There were two reasons why the England hierarchy ended last season’s Six Nations Championship in something of a strop: firstly, they finished second rather than first for the fourth consecutive tournament; secondly, they felt the red-rose defence had been “soft round the edges”, to borrow the head coach Stuart Lancaster’s term. If Brad Barritt has his way, it will not be soft anywhere over the forthcoming weeks of World Cup business.
“We’ve made a goal for ourselves at this tournament,” said the Saracens centre and England’s organiser-in-chief when it comes to playing without the ball. “We want to be the best defensive team. We want to be the most physical team, the team with a defence that forces opponents to make the errors that present us with attacking opportunities.”
Barritt’s name has been among the first on the red-rose team sheet since Lancaster succeeded Martin Johnson as top dog following the 2011 World Cup shambles in New Zealand. The coach had worked with the centre at second-tier Saxons level and come to admire his bravery, efficiency and hard-headedness in erecting and manning the barricades: not just in terms of one-on-one tackling, but in the wider organisational disciplines that lie at the heart of any successful side.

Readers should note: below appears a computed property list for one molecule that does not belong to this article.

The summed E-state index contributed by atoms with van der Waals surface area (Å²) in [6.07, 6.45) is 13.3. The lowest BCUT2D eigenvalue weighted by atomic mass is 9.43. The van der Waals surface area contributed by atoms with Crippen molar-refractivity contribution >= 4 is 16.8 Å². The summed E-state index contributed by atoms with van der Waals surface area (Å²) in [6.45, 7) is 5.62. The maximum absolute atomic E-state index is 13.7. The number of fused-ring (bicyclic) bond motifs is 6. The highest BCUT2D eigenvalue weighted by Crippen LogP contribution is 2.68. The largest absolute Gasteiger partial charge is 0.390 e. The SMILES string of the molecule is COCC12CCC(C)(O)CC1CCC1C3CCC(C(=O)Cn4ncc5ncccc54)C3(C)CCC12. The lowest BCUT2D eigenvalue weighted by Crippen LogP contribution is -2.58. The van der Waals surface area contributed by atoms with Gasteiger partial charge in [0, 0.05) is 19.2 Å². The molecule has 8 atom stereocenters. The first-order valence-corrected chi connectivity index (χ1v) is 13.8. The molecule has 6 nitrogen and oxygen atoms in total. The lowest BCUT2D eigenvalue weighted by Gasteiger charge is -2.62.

It might even be said that Barritt acts as a comfort blanket for the coach – that he offers control, consistency and certainty in a sport that can easily descend into chaos. And when the South African-born centre spoke yesterday, you could see Lancaster’s point.
“We don’t set goals for ourselves when it comes to the number of tackles we make in a match, because each Test is its own entity,” Barritt commented. “What we do say is that we want to be comfortable in going 30 or 40 phases in defence without conceding cheap points or giving away penalties. We want a defence that is prepared for everything and in a condition to get results off the back of what we do.”
Precious little shakes Barritt to the core: anyone who can suffer a sliced eyeball and attempt to keep playing in the face of perfectly reasonable medical advice, as he did in Durban three years ago, cannot fairly be described as one of life’s drama queens. But there was a team meeting on Sunday evening that left him in as emotional a state as he could remember.
“It was a fantastic meeting – really quite moving for every player,” he said. “Each man came out of it feeling he was a bigger part of something special, feeling really honoured to be on this ride. The way Stuart spoke was hugely emotive and I’ve no doubt it resonated throughout the squad.”Reuse content